Beaufort County lawmakers rely more on PAC money

State Sen. Tom Davis, R-Beaufort
State Sen. Tom Davis, R-Beaufort

State lawmakers from Beaufort County are benefiting from donations from political action committees, organizations that attempt to influence legislation by lobbying and making contributions to candidates.

That includes Sen. Tom Davis, R-Beaufort, who once vowed he would not accept any PAC money.

New financial quarterly reports show the majority of money Davis and most of the county's House members raised between October and December came from the groups.

The two exceptions are newly elected Rep. Weston Newton, R-Bluffton, who received $500 from the S.C. Builders PAC, a small part of the nearly $11,000 raised this quarter, and Sen. Chip Campsen, a Charleston Republican whose district includes Lady's Island and surrounding Beaufort County areas, who received $250 from the CenturyLink Employees' PAC, a small piece of about $1,300 he raised.

As for other lawmakers:

  • $6,300 of the $11,875 Davis raised was from PACs. That includes contributions from the Realtors PAC, CIPAC, the state's captive insurance PAC and the SCANA Employee PAC. Some PAC contributions -- including donations from the state's builders PAC and the law firm, Nelson, Mullins, Riley & Scarborough -- went to help pay down debt from Davis' 2008 primary race.
  • $2,325 of the $2,825 Rep. Shannon Erickson, R-Beaufort, raised came from PACs, including the S.C. Republican Women's PAC, the Myrtle Beach Lodging PAC and a couple of Grand Strand PACs representing the area's restaurants and golfing industries. She also received money from S.C. certified public accountants.
  • $1,000 of $2,200 raised by Rep. Andy Patrick, R-Hilton Head, who is running for the 1st Congressional District seat, came from the same Grand Strand and Myrtle Beach PACs.
  • $3,750 of the $4,250 Rep. Bill Herbkersman, R-Bluffton, raised came from PACs. Contributors include the Abbott Laboratories Employee PAC; Tennessee-based National Health Corp. PAC, which promotes the interests of hospitals and nursing homes; and IFAPAC of South Carolina, an insurance and financial-services group.
  • "PAC money is a huge and growing problem," said John Crangle, director of the government watchdog group Common Cause South Carolina. Crangle has monitored the growing amount of money from PACs and businesses flowing to candidates since the 1980s.

    "These PACs donate the money for a reason. They're doing it in their own interest for additional influence over the candidates," Crangle said.

    Still, Crangle said it's better that most of the local lawmakers are getting money from local and regional PACs, which are more likely in touch with local residents' wants and needs, than out-of-state PACs that often know little about the state.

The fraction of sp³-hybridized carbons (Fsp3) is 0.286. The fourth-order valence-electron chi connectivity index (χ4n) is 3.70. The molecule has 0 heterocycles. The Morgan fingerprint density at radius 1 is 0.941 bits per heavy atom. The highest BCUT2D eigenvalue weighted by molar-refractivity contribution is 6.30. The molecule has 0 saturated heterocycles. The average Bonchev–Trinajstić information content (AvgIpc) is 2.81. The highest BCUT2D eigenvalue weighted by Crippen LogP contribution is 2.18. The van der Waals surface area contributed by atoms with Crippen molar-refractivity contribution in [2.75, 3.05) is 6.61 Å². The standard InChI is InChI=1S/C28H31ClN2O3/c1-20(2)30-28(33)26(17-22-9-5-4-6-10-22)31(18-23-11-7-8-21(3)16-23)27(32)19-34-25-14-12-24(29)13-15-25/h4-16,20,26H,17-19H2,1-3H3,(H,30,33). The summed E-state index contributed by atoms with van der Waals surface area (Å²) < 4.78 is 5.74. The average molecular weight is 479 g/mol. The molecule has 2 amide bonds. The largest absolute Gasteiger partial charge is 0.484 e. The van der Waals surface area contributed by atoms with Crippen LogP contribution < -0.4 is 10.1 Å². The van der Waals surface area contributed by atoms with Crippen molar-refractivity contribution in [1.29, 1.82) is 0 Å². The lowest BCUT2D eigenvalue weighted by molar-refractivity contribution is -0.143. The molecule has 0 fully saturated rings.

Davis, who vowed during his 2008 primary for the Senate to not accept PAC money -- a promise he kept during that initial race -- now accepts it.

    "In my opinion, too many legislators in Columbia make decisions based on what lobbyists tell them -- or worse, because of the special interest money they have taken," Davis said in 2009 after being elected. "I don't take PAC special interest money and am fully able to focus on doing what works for us in Beaufort County."

    Davis said it has been eye-opening to see the cost of being responsive to his constituents, while also spending about six months of the year in Columbia away from his law practice.

    He now donates his legislative salary and his $12,000 yearly expense allowance from the state -- as well as part of his earnings as an attorney -- to pay for a full-time district director, who takes calls and helps his constituents. Davis taps contributors, including PACs, to pay for travel, campaigning and other expenses that lawmakers incur.

    "Unfortunately, money in politics is a necessary component," said Davis, who is still paying down debt on a personal loan he said he needed for his first race because he did not accept PAC money. "The (six-month) length of the session and the scope of work undertaken by the legislature in South Carolina, and the relatively small amount of compensation paid to legislators, makes it difficult for those who work for a living to serve. We need to drastically shorten the session term."

    Davis said he makes it clear to PACs and anyone else who donates money that he is unwavering in his support for limited government, lower taxes and school choice.

    "The ground rules have to be clear upfront that they're not purchasing influence," he said.

    Erickson, Herbkersman and Patrick also said PAC money does not influence their votes.

    Erickson and Herbkersman said many PACs are simply groups of local people interested in politics who have a right to donate.

    "I hear from the individuals who contribute to those PACs," she said. "It's not some entity out there that I don't have a relationship with."

    And in the current tough economic times, Erickson said it is better to receive money from PACs than individuals.

    "It takes money to run a race, and I have been lucky enough not to have opposition, so I have had very low expenses and have not put pressure on local private citizens to donate to my campaign because it's been a tough couple economic years," she said.

    Herbkersman said that when he was first elected, he refused to take donations from tobacco PACs, but now he does.

    "I felt that at the time if I took it, I was promoting tobacco use. And that's not true. My voting record clearly indicated I was against tobacco use," he said, adding that PAC donations do not influence lawmakers' votes. "They hope to find like-minded candidates, but it doesn't always work out that way."